Food & Drink
The Bar Stool: Tooker Alley
(Photo: Hobo Julep Cocktail, Sara Kay)
Picture, if you will, a club for literally everybody. A coming together of the most upper of crusts and the most bottom of dwellers. In our current lives, these two factions don't have many reasons to commiserate on the events of the day, literature, art, politics and beauty. But in 20th century Chicago, the Dil Pickle Club was the ultimate coming together of different walks of life. And now, in present day Brooklyn, Tooker Alley (793 Washington Avenue, Prospect Heights) is attempting to re-invent the diversity of this organization. While not exactly a hobo hangout as the Dil Pickle Club once was, Tooker Alley is bringing the unique culture of Al Capone's Chi-town to Prospect Heights.
Del Pedro, co-owner of Tooker Alley, takes great pride in making this establishment as close to the Dil Pickle Club as possible, in that it attracts all walks of life in this epicenter of Brooklyn. Being true to the “come one, come all” mentality that most New York City bars choose to shy away from, Tooker Alley combines hand-crafted cocktails, inexpensive beers and a light and casual atmosphere to create something as close in likeness to the Dil Pickle Club as possible. The bar isn’t attracting the hobos and gangsters of the Capone era, but it is bringing in Brooklynites who want great cocktails and a comfortable atmosphere. After a cocktail and a nice chat with Pedro and a few of his bartenders, I have to say, mission accomplished.
Where does the name Tooker Alley come from?
Del Pedro: Tooker Alley was the final and most long serving location of a place in 20th century Chicago called the Dil Pickle Club. It was a place that I came upon by accident by reading about something else, it was a one page mention of it in a book and I got totally curious about the place. I did some more research and found out that, although it’s lost the history, it was really the first countercultural place in America of any real notoriety, even more than things that existed in New York at the time. It had a way more diverse crowd than the New York equivalents which were intellectual and snobby. Dil pickle club was an open forum for any and everybody; it didn’t dumb anything down and operated at a pretty high level artistically. A lot of irreverent humor, they coined the phrase ‘hobohemia'; they had hobos hanging out with Chicago renaissance writers and bohemians. In terms of economic diversity it was extremely open. You literally had North Side society Chicago upscale matrons and mavens hanging out with hobos and gangsters. Having been in the business for so long, it seems like bars have become a little more self-selecting, and I thought it would be cool to say, "No, come one come all!" If you’re interesting and fun, belly up and entertain us. The big motto for the Dil Pickle Club was "Elevate your mind to a lower level of thinking." it was a low-brow aspect that attracted me.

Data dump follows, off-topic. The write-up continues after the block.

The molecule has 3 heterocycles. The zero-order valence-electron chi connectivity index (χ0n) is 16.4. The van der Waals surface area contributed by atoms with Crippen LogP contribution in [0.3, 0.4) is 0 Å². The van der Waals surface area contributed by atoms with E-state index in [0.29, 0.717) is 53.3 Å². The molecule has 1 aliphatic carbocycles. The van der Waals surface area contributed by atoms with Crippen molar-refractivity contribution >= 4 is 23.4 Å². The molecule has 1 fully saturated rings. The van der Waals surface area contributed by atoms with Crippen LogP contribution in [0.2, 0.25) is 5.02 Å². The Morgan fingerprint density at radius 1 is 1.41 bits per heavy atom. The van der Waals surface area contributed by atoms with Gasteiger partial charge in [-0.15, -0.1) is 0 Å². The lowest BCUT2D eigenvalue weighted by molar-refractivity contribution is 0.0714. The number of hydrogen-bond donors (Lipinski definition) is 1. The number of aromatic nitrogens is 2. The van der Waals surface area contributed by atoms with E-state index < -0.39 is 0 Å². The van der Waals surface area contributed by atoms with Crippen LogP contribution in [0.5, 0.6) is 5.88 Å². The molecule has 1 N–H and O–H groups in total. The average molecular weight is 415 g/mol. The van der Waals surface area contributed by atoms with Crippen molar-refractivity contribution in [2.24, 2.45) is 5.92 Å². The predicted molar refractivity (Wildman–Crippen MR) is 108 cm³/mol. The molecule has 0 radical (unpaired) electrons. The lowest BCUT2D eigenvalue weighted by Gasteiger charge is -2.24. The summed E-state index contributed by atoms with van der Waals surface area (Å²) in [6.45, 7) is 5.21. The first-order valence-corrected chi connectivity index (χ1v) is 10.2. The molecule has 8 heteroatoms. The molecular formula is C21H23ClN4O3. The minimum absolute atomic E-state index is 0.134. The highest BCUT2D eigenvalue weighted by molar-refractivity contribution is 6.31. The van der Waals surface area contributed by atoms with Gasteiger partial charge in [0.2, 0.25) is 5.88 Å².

What is the cocktail that you are most proud of?
Pedro: The one we’re most known for is the Hobo Julep. It’s really fit to the Dil Pickle Club idea. Take the mint julep - southern aristocracy, a simple drink, but the idea was to take that drink and “hobo” it. Remove the fancy ladies hat and put on a straw hat. We wanted a cocktail that was strong - really strong - and fun, to diffuse a little of the seriousness of it. We prepare it as lovingly and thoughtfully as any drink we create. The concept was to knock it off its perch and make it a hobo version.
Why do you think this part of Brooklyn is the best location for Tooker Alley?
Pedro: There are certainly other areas where I think we’d fit, but I wanted to be here because of the diversity. I felt that fit the whole Dil Pickle thing, the communal aspect of getting different types of people. Prospect Heights feels like one of the more culturally and economically diverse areas. When you get into gentrified neighborhoods you lose economic diversity. I thought to try and give it some sort of real feeling that it was legitimately connected to the thing it’s referencing, somewhere with urban funk. Washington Avenue has that. This avenue has got some diversity to it, funkiness to it. To have any authenticity to the concept it made sense to not go to an overly developed area.
What do you think makes the bar so diverse?
Pedro: I think it’s not only about the cocktail, it’s about drinking in general. The cocktail is the centerpiece and my background in it is pretty thorough, I care very much about it, if you came in here you would identify it as a cocktail bar, but I think really it’s about drinking in general and the American experience of drinking. The cocktail is not as fetishized here as it is in other places, it may seem that way because it’s so meticulous but really it’s the best possible drink you can have. If you come here and just want a shot and a beer or just a beer, suits me fine. If you want a slug of good spirit on the rocks, that works just as well for me in this place as a seven ingredient cocktail. The idea was to expand and be about drinking in general. It’s hard to overcome the perception that you’re a particular kind of place. If you take the term "cocktail bar," you would stress the word cocktail. We’re trying to stress the word bar.
Signature Cocktail: The Hobo Julep
3 oz Wild Turkey 101
1/2 oz cane syrup
2 dashes Fee Brothers Mint Bitters
Fresh mint, muddled
Splash of club soda
Build in rocks glass with cracked ice. Top with a few dashes of mint bitters.